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Enamel Erosion May Come from Unlikely Sources

For millions of Americans who take diligent care of their teeth, acid enamel erosion may come as a complete surprise. After all, if you’re doing everything right, this sort of thing isn’t supposed to happen. But often, acid enamel erosion can come from some a very surprising source: your stomach. Gastroesophageal reflux disease (GERD) will affect an estimated 60 percent of the adult population in their lifetime, and that painful reflux that burns your esophagus can also cause some major damage to your teeth.

Dr. Stephen Hill of Allen, Texas, says that while the danger to your teeth can happen any time with GERD, the majority of the damage may happen when you’re powerless to stop it.
“When you experience acid reflux during the day, it’s usually not as harmful to your teeth because your body is upright,” he says. “But for people who experience GERD while they sleep, the acid can easily travel past your esophagus and into your mouth.”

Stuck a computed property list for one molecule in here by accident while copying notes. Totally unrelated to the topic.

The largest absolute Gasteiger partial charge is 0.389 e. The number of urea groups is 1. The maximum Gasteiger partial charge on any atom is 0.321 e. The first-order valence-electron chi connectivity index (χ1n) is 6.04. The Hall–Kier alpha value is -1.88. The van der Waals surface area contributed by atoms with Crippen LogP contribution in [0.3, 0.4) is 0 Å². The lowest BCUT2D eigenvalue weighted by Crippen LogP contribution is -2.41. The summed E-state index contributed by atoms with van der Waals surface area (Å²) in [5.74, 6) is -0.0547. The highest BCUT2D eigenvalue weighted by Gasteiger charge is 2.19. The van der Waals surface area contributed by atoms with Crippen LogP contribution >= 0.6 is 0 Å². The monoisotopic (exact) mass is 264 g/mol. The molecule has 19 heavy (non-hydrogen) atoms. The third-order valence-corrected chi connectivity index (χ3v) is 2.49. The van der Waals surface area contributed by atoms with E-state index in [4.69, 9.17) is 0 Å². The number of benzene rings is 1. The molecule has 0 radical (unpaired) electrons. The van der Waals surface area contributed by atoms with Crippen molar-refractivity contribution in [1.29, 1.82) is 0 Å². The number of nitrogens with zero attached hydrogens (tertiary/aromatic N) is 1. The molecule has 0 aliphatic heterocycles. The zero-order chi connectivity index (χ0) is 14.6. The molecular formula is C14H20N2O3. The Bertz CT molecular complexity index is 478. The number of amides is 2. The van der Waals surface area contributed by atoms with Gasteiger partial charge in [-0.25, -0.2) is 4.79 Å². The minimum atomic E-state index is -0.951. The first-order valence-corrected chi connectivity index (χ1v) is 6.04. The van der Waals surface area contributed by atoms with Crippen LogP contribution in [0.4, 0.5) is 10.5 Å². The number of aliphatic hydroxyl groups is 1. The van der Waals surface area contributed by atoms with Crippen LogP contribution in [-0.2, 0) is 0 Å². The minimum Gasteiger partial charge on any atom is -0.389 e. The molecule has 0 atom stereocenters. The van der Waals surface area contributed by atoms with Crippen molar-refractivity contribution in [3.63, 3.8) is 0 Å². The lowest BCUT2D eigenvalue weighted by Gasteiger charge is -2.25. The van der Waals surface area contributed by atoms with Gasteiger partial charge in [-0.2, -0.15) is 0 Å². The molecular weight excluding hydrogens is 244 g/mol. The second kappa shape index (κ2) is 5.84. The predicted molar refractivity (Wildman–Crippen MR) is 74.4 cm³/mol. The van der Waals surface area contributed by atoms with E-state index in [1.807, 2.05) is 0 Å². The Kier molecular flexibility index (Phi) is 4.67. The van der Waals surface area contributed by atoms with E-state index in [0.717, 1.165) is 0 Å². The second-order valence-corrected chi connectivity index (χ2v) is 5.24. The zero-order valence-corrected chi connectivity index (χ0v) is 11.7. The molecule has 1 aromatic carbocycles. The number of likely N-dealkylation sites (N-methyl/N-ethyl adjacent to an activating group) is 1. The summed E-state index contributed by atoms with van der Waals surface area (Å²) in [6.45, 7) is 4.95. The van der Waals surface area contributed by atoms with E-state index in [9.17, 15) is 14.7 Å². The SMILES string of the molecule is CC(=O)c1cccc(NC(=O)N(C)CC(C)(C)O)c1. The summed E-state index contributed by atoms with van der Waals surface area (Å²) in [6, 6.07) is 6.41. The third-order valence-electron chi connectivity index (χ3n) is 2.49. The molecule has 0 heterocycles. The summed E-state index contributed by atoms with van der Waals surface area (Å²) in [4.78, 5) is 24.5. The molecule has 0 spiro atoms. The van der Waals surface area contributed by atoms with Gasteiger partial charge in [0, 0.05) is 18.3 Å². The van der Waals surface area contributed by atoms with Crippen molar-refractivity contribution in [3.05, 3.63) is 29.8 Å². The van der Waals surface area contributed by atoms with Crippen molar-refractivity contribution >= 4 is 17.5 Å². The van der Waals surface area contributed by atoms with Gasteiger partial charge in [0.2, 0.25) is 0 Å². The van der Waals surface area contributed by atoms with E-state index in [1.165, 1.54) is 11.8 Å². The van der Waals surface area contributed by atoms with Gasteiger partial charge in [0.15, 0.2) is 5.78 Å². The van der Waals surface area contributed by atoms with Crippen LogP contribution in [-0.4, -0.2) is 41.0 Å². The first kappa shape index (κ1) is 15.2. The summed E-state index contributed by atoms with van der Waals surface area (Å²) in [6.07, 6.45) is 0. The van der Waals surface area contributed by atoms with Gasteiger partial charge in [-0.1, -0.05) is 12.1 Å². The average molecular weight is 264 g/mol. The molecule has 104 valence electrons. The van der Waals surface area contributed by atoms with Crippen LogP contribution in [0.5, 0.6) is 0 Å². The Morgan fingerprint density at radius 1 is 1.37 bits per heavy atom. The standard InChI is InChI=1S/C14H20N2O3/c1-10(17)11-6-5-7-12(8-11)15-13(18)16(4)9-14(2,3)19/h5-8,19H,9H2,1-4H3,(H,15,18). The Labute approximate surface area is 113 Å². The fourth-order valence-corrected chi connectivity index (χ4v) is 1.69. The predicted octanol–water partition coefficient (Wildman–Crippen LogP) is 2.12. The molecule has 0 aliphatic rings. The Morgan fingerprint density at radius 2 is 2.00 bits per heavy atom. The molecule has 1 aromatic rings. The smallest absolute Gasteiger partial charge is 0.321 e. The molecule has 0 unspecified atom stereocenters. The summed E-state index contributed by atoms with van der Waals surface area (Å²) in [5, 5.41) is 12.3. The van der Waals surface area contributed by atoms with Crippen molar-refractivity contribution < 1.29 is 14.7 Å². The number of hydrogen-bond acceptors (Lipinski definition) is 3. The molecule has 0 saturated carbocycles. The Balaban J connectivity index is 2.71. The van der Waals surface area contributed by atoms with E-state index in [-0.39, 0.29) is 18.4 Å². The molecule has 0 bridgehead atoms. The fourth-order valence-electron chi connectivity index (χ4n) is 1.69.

This means that your teeth could be bathing in acid for hours without you even realizing it, and without you being able to stop it. According to Hill, while experiencing infrequent GERD won’t destroy your teeth, many people with chronic GERD don’t even realize they have it, meaning the acid is taking its toll on their teeth without them even realizing it.

“This is why it’s so important to have regular semi-annual dental exams,” Hiss says. “If your teeth are starting to show wear due to acid erosion, your dentist will point it out and help determine the cause. If you take great care of your teeth and are brushing before bed, it’s a big tip-off that something could be happening while you sleep.”

Hill says patients who suspect they may have GERD should make an appointment with their doctor or gastroenterologist to discuss medication options. There are many 24-hour over-the-counter acid controllers as well as some very effective prescription medications.

“The benefit to the patient is twofold,” says Hill. “By treating GERD, you are not only protecting your teeth, but you’re also protecting your stomach and esophagus. I have heard of cases where patients constantly clear their throat throughout the day and assumed they had allergies, but it was irritation from GERD-related acid damage all along. You don’t always realize how much something like GERD can affect your quality of life until you fix the problem.”

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